Whose fault was it that Bob caught wind of your gossip? Was it the person who heard your gossip and passed it on – or was it yours, for spreading gossip about him?

Verbal discipline is a skill

I’m going to guess that you lacked verbal discipline in this instance because the skill has never been properly explained to you. Perhaps no one has told you how gossip could ruin your career and limit your opportunities for advancement. They’ve just said, “Don’t gossip. It’s not nice.”

Certainly if you put yourself in Bob’s shoes, you would have known that your gossip would be hurtful and damaging. But judging from what you wrote, “this coworker has a bad temper and can be very mean,” you do not have a lot of empathy for Bob.

The Damage to Yourself and Your Career

So, let’s look instead at this gossip issue strictly from your point of view – and your company’s. What’s the damage you’re doing to yourself and your career when you gossip?

You are reducing the players you can work with

Going back to my analogy about the sports team: If you were a team captain, would you want a player on the team who badmouths her fellow players? A player who is so unsportsmanlike that she kneecaps her teammates to prevent them from scoring goals? When you view gossip in that light, it looks really awful.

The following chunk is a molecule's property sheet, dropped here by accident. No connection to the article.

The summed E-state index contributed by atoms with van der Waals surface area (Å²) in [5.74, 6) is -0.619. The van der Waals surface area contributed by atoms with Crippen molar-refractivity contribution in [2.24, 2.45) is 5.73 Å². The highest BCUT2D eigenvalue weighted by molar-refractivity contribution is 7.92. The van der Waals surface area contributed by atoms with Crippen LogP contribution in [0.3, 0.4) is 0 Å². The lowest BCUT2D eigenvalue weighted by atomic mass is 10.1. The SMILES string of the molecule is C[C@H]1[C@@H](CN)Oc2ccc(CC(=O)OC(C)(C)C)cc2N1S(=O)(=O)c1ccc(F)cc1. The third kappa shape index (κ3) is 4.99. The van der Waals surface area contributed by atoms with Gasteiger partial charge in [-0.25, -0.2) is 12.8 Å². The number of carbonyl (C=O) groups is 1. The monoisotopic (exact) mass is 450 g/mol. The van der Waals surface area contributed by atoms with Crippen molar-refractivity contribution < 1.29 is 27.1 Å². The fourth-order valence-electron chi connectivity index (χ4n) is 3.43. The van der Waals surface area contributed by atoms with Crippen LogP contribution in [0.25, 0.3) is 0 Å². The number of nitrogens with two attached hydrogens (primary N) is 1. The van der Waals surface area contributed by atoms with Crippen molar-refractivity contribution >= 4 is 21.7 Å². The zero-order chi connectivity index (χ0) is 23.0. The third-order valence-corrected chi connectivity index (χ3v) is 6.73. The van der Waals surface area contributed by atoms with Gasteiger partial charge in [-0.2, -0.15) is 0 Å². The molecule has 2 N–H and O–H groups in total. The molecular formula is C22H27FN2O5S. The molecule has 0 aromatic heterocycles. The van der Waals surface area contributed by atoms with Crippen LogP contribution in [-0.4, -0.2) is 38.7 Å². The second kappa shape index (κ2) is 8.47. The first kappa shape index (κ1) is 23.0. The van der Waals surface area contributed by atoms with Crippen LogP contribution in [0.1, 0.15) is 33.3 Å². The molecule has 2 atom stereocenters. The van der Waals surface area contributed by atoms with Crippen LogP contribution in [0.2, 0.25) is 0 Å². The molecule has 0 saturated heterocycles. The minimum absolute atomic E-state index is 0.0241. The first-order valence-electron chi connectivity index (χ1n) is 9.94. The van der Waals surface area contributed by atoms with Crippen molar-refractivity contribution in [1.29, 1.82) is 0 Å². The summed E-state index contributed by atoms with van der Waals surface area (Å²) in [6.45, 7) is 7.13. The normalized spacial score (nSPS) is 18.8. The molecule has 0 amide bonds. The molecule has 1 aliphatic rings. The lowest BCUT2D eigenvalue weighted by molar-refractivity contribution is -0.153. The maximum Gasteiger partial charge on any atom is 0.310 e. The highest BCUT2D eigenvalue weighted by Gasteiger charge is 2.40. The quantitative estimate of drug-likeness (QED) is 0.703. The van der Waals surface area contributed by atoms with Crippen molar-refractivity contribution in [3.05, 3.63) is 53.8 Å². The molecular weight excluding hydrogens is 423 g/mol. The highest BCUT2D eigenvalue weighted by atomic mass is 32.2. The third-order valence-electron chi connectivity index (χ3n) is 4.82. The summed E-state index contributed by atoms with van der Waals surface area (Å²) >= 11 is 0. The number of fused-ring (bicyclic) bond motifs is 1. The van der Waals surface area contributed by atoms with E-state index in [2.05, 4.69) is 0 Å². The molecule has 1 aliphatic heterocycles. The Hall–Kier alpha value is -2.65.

If I was the team captain (or your boss), I wouldn’t pick you. I need players who can work together and help each other score goals. I don’t need someone purposely whacking their teammate just so they can hog the glory of the goal for themselves.

Is Bob your competition?

Your gossip planted a seed of doubt about Bob’s character and motives in your coworkers’ minds. It chipped away at his reputation, with the consequence of reducing his status in the office (and thus hampering his ability to score goals and move up). You were exercising a form of power to influence what your coworkers think about Bob.

But is Bob really your competition? Or is your competition the business on the other side of the country that’s producing the same widget as yours?

To be successful in business you need to turn your thinking around. Your coworkers are your teammates not your competition. Even if you don’t like them, you need to respect them and play fair. Otherwise you’ll be seen as divisive. And won’t get picked for the important playoff games.

You are limiting your future opportunities

Ask yourself this: When your boss catches wind of your gossip (and what you really think about Bob) is she likely to suggest that you two should be on a work project together?

Nope. But let’s say, that the boss hasn’t heard anything. She goes to your coworkers (the ones you like) and asks whether you’re a good fit to work alongside Bob on an exciting new project. A pained look may cross their faces as they remember all the awful things you’ve said about him. They probably won’t reveal to the boss what you’ve said, but chances are your coworkers will express doubts about you working with Bob – because they know how you really feel about him.